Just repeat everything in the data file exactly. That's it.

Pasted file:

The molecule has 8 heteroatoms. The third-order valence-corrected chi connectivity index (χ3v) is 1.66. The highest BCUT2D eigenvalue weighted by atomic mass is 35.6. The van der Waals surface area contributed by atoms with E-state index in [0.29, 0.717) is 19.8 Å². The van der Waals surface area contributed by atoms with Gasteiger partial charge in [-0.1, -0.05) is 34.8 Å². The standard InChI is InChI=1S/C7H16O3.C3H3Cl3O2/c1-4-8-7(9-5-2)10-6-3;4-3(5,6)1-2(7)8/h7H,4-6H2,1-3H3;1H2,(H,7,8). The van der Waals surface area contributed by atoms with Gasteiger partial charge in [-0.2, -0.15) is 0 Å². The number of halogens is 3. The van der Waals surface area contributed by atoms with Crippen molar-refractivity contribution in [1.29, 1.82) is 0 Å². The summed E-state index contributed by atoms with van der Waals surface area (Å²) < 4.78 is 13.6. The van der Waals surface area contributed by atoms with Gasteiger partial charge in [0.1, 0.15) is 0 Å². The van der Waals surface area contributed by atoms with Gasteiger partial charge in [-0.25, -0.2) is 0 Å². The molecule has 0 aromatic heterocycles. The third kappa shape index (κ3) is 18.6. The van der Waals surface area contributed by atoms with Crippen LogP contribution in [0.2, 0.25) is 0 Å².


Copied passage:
The molecule has 8 heteroatoms. The third-order valence-corrected chi connectivity index (χ3v) is 1.66. The highest BCUT2D eigenvalue weighted by atomic mass is 35.6. The van der Waals surface area contributed by atoms with E-state index in [0.29, 0.717) is 19.8 Å². The van der Waals surface area contributed by atoms with Gasteiger partial charge in [-0.1, -0.05) is 34.8 Å². The standard InChI is InChI=1S/C7H16O3.C3H3Cl3O2/c1-4-8-7(9-5-2)10-6-3;4-3(5,6)1-2(7)8/h7H,4-6H2,1-3H3;1H2,(H,7,8). The van der Waals surface area contributed by atoms with Gasteiger partial charge in [-0.2, -0.15) is 0 Å². The number of halogens is 3. The van der Waals surface area contributed by atoms with Crippen molar-refractivity contribution in [1.29, 1.82) is 0 Å². The summed E-state index contributed by atoms with van der Waals surface area (Å²) < 4.78 is 13.6. The van der Waals surface area contributed by atoms with Gasteiger partial charge in [0.1, 0.15) is 0 Å². The van der Waals surface area contributed by atoms with Gasteiger partial charge in [-0.25, -0.2) is 0 Å². The molecule has 0 aromatic heterocycles. The third kappa shape index (κ3) is 18.6. The van der Waals surface area contributed by atoms with Crippen LogP contribution in [0.2, 0.25) is 0 Å².